The 2013 watch list-What to expect
The first elections after the enactment of the new Constitution will take place on March 4 this year.
The polls will enable voters to usher in a new Executive and new legislature comprising the national assembly and the 47-member senate.
Kenyans will also elect County Governors and County Assembly representatives as set out in the constitution.
The two main political forces, the Coalition for Reform and Democracy (Cord) and the Jubilee coalition have already picked their presidential candidates and their running mates.
Prime Minister Raila Odinga is the Cord torchbearer with Vice President Kalonzo as his running mate while deputy Prime Minister Uhuru Kenyatta and Eldoret North MP William Ruto are the Jubilee coalition’s presidential candidate and running mate respectively.
Deputy Prime Minister Musalia Mudavadi is set to contest the presidency on the ticket of the united Democratic Forum (UDF). Others in the race include Narc-Kenya presidential candidate Martha Karua, Gatanga MP Peter Kenneth and former Permanent Secretary James Ole Kiyiapi.
New President to be sworn-in
Kenya’s next president will be sworn in to office at a public function to be presided over by Chief Justice Willy Mutunga or his deputy.
This will be a departure from President Kibaki’s second swearing in which was done in the confines of State House, Nairobi, before a small group of loyalists on December 30, 2007 amid protests from the Orange Democratic Movement (ODM), which bitterly disputed the outcome of the presidential election.
According to the constitution, the President shall be sworn in on the first Tuesday, two weeks after the announcement of the results of the presidential election.
This is to give a window to any dissatisfied candidate or party to challenge the outcome of the presidential election in court.
In the event that the results are challenged in court, the president-elect will be sworn into office seven days after the matter is determined.
The President-elect will assume office by taking and subscribing the oath or affirmation of allegiance, and the oath or affirmation for the execution of the functions of office.
Golden jubilee celebrations
Kenya celebrates its Golden Jubilee on December 12, this year, marking 50 years since it attained independence from the British in 1963.
Significantly, the Golden Jubilee year will also see Kenyans elect their fourth president since independence to succeed President Kibaki who is leaving office after a 10-year reign.
It will also see Kenyans usher in the first devolved government by electing their county governors, senators and county assembly representatives on the March 4.
The chairman of the panel of eminent personalities, Mr Kofi Annan, aptly captured the theme of the Golden Jubilee year, noting that it presented Kenyans with a chance to usher in a fresh beginning.
“2013 is an auspicious year for Kenya, as the country will celebrate the Golden Jubilee of its Independence,” he stated.“Almost 50 years ago, a nation was born. In the same way, the New Year promises its own fresh beginning,” he added.
“On that day, Kenyans will elect those they wish to lead them into the future, as the next 50 years of the nation’s history gets under way. They will have their say on who governs them and how they are governed. Their choice will define and shape the country for future generations,” said Mr Annan.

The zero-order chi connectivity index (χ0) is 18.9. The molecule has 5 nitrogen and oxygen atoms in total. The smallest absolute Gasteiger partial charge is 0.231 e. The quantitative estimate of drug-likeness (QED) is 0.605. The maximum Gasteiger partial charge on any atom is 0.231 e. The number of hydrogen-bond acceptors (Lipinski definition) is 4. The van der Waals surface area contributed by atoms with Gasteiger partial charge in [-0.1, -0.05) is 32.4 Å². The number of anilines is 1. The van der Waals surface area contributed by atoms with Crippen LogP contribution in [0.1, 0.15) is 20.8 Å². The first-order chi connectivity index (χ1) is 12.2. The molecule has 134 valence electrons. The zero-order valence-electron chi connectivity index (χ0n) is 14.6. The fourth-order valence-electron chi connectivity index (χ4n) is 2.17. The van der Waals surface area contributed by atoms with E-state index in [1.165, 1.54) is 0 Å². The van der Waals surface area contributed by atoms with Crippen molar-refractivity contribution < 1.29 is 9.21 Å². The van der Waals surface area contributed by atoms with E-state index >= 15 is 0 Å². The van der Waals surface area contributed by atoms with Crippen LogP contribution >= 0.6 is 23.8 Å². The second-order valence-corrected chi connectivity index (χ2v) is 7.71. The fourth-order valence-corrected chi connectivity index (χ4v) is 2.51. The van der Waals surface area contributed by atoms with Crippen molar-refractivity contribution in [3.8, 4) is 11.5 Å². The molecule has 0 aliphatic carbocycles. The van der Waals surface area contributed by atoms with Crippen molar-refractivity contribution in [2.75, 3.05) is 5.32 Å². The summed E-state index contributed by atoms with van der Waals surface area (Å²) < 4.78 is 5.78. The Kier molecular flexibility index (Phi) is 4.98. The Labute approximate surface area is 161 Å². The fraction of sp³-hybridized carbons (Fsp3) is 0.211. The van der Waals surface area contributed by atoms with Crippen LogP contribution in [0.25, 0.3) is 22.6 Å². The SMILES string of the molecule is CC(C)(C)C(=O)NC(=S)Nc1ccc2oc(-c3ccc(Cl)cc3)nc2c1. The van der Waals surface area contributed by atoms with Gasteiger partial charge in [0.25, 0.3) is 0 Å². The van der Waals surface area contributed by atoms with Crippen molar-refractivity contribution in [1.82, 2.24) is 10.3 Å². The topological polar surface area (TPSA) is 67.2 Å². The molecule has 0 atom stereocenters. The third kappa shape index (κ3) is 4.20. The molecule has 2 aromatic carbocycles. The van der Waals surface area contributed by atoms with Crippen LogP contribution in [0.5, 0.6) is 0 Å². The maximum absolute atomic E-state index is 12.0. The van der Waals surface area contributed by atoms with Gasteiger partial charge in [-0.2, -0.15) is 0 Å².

Chances of Jubilee Coalition presidential candidate Uhuru Kenyatta and his running mate, Eldoret North MP William Ruto participating in a run-off have been complicated by the cases facing them at the International Criminal Court (ICC).
This is because the Hague-based court has fixed April 11, as the start date of the crimes against humanity case against Mr Ruto and radio presenter Joshua Sang.
The case against Mr Kenyatta and former head of public service, Mr Francis Muthaura, start a day later, according to the ICC calendar.
Effectively, the trial will start a month after Kenya’s General Election set for March 4, and may complicate chances of Mr Kenyatta and Mr Ruto effectively participating in a runoff.
Although the runoff will be held before the hearing starts, the swearing-in will take place exactly 14 days after the results are announced, by which time the two politicians will be at the Hague.
Sh280 billion has been set aside to set off the operations of county governments after the March 4, 2013 General Election.
The money will be mainly used to set up administrative and governance structures that are vital in ensuring that the devolved functions of government start without a hitch.
The money will be sent directly to the accounts of the 47 counties by March 5, according to Finance minister Njeru Githae.
Treasury is setting up a department to spearhead the devolution of funds and oversee their usage and ensure that there is enough staff seconded to the counties from the headquarters, so that operations run smoothly.
The County Governments Public Finance Management Transition Bill 2012 published by Mr Githae empowers the Controller of Budget to approve the release of half of the budget for county governments as prepared by the Transitional Authority.
The Bill will ensure that governors who are elected during the March 4 polls are not starved of funds between March and June next year, if Parliament dissolves before approving the budget for counties.
Under the Bill, the Controller of Budget, Ms Agnes Odhiambo, will authorise release of half of the counties’ budget.